Visual Neuroscience



Early visual experience and the receptive-field organization of optic flow processing interneurons in the fly motion pathway


KATJA  KARMEIER a1c1, RICO  TABOR a1, MARTIN  EGELHAAF a1 and HOLGER G.  KRAPP a1p1
a1 Lehrstuhl für Neurobiologie, Fakultät für Biologie, Universität Bielefeld, Postfach 10 01 31, D-33501 Bielefeld, Germany

Abstract

The distribution of local preferred directions and motion sensitivities within the receptive fields of so-called tangential neurons in the fly visual system was previously found to match optic flow fields as induced by certain self-motions. The complex receptive-field organization of the tangential neurons and the recent evidence showing that the orderly development of the fly's peripheral visual system depends on visual experience led us to investigate whether or not early visual input is required to establish the functional receptive-field properties of such tangential neurons. In electrophysiological investigations of two identified tangential neurons, it turned out that dark-hatched flies which were kept in complete darkness for 2 days develop basically the same receptive-field organization as flies which were raised under seasonal light/dark conditions and were free to move in their cages. We did not find any evidence that the development of the sophisticated receptive-field organization of tangential neurons depends on sensory experience. Instead, the input to the tangential neurons seems to be “hardwired” and the specificity of these cells to optic flow induced during self-motions of the animal may have evolved on a phylogenetical time scale.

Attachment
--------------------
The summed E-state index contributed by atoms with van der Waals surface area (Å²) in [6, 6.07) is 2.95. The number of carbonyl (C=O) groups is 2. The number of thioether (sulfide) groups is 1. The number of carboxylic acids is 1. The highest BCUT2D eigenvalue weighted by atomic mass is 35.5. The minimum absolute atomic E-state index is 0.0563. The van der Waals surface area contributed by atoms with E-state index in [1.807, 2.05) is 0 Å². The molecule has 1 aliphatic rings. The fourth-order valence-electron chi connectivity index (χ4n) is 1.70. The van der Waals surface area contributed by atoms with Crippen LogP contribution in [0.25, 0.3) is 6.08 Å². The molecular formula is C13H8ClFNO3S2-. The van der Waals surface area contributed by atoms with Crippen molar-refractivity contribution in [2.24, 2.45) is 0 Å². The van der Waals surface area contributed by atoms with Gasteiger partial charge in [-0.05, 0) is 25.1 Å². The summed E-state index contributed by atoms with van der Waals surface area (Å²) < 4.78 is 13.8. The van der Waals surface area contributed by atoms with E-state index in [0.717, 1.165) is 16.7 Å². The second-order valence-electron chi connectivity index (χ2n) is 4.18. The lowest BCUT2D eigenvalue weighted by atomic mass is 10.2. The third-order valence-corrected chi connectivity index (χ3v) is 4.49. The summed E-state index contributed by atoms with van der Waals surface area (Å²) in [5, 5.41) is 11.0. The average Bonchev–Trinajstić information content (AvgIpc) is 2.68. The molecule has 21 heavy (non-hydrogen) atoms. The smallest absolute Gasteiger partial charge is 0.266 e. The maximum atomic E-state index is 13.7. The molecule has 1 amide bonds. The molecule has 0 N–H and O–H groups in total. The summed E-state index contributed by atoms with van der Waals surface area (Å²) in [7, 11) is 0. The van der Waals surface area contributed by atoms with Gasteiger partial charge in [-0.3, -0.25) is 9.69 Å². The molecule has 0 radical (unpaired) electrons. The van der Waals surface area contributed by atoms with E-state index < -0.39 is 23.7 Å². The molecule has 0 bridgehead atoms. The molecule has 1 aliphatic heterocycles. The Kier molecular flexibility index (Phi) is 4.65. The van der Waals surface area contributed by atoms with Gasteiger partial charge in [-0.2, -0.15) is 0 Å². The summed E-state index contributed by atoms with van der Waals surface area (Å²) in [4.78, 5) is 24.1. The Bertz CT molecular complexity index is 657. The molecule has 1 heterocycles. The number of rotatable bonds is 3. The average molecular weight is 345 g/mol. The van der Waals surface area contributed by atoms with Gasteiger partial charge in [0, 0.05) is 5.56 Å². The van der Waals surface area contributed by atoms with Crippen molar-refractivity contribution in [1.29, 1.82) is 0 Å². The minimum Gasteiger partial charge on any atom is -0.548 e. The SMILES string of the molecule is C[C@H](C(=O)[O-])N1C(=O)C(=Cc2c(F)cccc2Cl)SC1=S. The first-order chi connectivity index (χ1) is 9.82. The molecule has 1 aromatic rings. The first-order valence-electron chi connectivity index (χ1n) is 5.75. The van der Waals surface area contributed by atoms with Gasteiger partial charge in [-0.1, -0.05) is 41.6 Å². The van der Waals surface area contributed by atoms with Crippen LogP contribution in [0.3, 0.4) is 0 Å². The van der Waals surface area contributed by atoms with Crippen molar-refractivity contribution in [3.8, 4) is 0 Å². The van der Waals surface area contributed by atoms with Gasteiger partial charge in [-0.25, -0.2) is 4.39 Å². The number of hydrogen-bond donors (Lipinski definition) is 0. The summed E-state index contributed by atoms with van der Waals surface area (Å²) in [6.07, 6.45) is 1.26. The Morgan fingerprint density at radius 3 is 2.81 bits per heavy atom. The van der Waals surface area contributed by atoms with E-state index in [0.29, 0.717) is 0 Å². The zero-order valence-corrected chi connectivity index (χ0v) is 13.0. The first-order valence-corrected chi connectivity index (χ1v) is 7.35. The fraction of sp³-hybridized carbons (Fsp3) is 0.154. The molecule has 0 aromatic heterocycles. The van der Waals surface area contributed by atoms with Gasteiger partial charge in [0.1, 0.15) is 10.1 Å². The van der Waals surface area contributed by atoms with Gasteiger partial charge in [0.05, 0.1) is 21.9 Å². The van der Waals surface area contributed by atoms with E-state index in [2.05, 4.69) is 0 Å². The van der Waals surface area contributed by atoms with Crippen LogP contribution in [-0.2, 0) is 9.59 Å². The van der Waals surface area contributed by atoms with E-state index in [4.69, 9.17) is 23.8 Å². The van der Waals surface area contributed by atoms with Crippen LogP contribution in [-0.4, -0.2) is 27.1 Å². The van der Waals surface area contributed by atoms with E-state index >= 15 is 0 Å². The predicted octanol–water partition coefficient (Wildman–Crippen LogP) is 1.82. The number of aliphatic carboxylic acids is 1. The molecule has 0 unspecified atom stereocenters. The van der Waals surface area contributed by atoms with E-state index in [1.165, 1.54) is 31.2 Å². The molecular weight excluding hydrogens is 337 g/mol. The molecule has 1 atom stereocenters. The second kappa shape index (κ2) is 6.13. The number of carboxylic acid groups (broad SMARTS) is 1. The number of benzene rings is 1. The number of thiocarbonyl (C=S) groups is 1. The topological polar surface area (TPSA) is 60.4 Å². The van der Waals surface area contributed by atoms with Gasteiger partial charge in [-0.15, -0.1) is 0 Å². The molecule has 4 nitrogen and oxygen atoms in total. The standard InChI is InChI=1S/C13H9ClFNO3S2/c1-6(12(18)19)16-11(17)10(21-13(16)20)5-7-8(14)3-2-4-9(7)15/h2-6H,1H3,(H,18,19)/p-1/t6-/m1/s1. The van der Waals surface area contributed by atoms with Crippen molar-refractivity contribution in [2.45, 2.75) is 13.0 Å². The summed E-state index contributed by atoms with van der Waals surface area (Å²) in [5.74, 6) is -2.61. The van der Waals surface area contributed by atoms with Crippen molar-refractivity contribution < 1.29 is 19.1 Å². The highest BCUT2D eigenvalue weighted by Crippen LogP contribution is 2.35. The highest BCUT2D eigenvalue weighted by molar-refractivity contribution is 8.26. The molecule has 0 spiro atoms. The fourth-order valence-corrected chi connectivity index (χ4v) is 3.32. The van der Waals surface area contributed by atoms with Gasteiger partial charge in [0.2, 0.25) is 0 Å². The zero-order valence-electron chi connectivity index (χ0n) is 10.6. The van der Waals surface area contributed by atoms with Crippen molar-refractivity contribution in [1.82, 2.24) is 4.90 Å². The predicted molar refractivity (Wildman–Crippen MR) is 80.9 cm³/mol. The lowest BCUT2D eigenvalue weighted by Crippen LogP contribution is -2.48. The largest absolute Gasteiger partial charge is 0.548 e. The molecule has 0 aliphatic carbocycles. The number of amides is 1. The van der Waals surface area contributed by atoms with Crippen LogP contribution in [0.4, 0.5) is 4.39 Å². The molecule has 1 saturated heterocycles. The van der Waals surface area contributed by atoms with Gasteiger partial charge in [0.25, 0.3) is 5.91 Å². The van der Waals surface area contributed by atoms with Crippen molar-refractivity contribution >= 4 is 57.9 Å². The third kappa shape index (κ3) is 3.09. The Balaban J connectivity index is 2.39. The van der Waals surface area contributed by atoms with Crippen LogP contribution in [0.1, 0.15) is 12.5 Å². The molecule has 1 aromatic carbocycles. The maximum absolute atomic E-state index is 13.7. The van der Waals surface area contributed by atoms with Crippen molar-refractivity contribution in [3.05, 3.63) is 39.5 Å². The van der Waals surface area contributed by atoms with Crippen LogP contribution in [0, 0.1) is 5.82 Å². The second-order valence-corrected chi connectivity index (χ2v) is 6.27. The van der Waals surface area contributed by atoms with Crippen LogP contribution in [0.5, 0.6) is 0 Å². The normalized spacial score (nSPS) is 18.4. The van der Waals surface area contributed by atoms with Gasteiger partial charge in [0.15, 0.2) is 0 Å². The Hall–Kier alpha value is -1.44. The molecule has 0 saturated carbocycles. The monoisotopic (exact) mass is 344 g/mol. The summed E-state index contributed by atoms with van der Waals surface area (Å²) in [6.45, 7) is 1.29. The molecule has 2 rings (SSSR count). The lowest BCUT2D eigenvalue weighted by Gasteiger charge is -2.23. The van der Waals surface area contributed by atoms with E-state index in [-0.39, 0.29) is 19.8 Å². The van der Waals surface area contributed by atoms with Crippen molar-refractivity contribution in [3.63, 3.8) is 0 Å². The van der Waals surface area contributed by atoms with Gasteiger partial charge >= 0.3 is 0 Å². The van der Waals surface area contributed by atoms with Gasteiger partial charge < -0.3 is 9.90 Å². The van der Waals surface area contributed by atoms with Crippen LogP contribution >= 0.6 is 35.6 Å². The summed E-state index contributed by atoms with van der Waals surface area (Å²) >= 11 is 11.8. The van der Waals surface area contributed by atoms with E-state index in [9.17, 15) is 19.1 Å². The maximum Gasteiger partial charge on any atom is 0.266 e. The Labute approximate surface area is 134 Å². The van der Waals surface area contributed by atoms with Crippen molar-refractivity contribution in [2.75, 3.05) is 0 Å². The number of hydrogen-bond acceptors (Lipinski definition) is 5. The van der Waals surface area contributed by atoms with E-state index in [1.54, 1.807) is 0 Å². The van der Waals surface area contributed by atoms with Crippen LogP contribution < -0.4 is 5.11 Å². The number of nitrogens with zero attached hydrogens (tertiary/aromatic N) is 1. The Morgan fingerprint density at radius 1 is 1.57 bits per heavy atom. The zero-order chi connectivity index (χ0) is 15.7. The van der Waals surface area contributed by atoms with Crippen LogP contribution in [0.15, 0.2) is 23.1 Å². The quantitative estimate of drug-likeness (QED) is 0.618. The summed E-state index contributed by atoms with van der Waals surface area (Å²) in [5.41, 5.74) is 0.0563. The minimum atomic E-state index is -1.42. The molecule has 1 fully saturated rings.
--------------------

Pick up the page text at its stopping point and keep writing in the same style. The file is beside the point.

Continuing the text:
(Received March 22 2000)
(Accepted August 10 2000)


Key Words: Receptive field; Sensory experience; Optic flow; Visual system; Calliphora.

Correspondence:
c1 Address correspondence and reprint requests to: Katja Karmeier, Lehrstuhl für Neurobiologie, Fakultät für Biologie, Universität Bielefeld, Postfach 10 01 31, D-33501 Bielefeld, Germany. E-mail: katja.karmeier@biologie.uni-bielefeld.de
p1 Holger G. Krapp is presently located at the Department of Zoology, University of Cambridge, Downing Street, Cambridge CB2 3EY, England.